29 Mar 2012
As Aquionics prepares to launch its first LED-based water purifier, Yole Développement predicts sharp growth in next five years.
The annual market for ultraviolet (UV) LEDs will grow by a factor of five over the next few years, reaching $150 million by 2016 – according to the France-based technology market analyst company Yole Développement.
Pars Mukish, LED and compound semiconductors analyst at Yole, believes the UV-LED market to have been worth only $32.5 million in 2011, accounting for just 10% of the wider market for UV lamps.
But with industry consolidation and the arrival of a number of Asian companies now targeting the near-UV (UVA and UVB) wavelength ranges, Mukish expects the increased competition to prompt falling prices and much wider adoption of the technology.
At the same time, developments in LEDs operating at much shorter UVC wavelengths (below 300 nm) are beginning to transfer out of the laboratory, for what could be widespread application in air and water purification. As a result, by 2016 UV LEDs are expected to triple their share of the UV lamp market to 28%.
Mukish said: “At the device level, Asian companies, especially Japanese and Taiwanese ones, have taken the lead on the UV LED market, but recently some Chinese companies have also entered. This should increase competition, reduce prices and enable mass applications in the medium-to-long term.”
Near-UV applications dominate
LEDs emitting in the UVA wavelength range make up the largest chunk of the overall UV LED market, thanks largely to industrial UV curing applications. In Yole’s market report on the same topic a year ago, the analyst highlighted Heraeus Noble Light and Phoseon as two of the major players in the emerging market for UV LED curing lamps.
But this year has seen the formation of two professional associations dedicated to UV LED curing, says Yole, indicating that the technology is becoming much more widely accepted. Recent increases to UV LED output power should lead to cheaper lamps, while applications in counterfeit detection and photocatalyst air purification should also continue to grow.
In the UVC range, where the shorter wavelengths can be used for direct water and air purification, developments are at a much earlier stage. That is largely because it is far more difficult to manufacture LED chips emitting at wavelengths below 300 nm, while the availability of aluminum nitride (AlN) substrates on which the chips can be produced is very limited.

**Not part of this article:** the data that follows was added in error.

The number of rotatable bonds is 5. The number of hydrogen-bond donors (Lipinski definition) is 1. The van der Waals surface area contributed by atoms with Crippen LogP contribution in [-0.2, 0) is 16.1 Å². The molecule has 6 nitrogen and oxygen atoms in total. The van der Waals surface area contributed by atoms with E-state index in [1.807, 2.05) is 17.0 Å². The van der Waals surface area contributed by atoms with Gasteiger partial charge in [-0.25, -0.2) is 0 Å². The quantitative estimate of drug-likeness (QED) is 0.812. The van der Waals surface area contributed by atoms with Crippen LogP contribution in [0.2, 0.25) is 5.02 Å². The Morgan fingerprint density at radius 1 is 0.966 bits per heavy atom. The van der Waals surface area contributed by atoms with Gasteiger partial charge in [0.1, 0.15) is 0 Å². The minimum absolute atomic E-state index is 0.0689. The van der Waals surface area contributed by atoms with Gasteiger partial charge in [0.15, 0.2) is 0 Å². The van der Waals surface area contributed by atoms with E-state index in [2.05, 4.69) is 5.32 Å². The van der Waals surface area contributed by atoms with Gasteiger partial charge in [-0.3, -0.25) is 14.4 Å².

In earlier reports, Yole had predicted that high-volume applications of UVC emitters would begin to take hold in 2010. However, that has not happened, and with efficiency, lifetime and cost challenges remaining, the analyst firm now predicts that widespread adoption will only begin in 2014.
Signs of a commercial UVC LED market
But there are initial signs of a commercial market developing around this shorter wavelength. In early May, the Halma subsidiary and UV disinfection specialist Aquionics is due to launch its first germicidal UV LED product, the “UVPearl”, at the Interphex 2012 trade show in New York.
Aquionics is partnering with Charlotte, North Carolina, firm Dot Metrics, which has developed UV LED technology with optimized UVC output. Another company in the Carolinas, Columbia-based Sensor Electronic Technology (SETi), is in the process of expanding its UV LED manufacturing operation after a $20 million injection of capital last October.
SETi said at the time that it was witnessing greater market pull for the LEDs to be used in disinfection and personal healthcare, and purchased a new facility for volume chip production, with the potential for expanding the site to 130,000 square feet. Just last week, SETi said that it had received the AS9100 international aerospace industry certification for its operations – suggesting that applications in aviation, space and defense could also be emerging.
In another significant recent development, the Rensselaer Polytechnic Institute spin-off Crystal IS was bought out by the Japanese industrial giant Asahi Kasei in January this year, with a view to accelerating the commercialization of its UVC-emitting LEDs.
Crystal IS was initially a materials-focused company, and specialized in AlN substrates, but since switching that focus to LEDs it has delivered some impressive research results, including a record-breaking 9.2 mW output power at the key germicidal wavelength of 260 nm last year.
Though AlN-based UVC devices could ultimately drive the largest market for UV LEDs, advances in the AlN substrate material will be needed to bring down the cost of the technology to an acceptable level. Yole says that several companies are looking to commercialize 2-inch bulk AlN wafers by the end of this year, and if that does prove to be correct then commercial device applications could follow soon after.
Yole's latest UV LED market report is available now via the company's web site.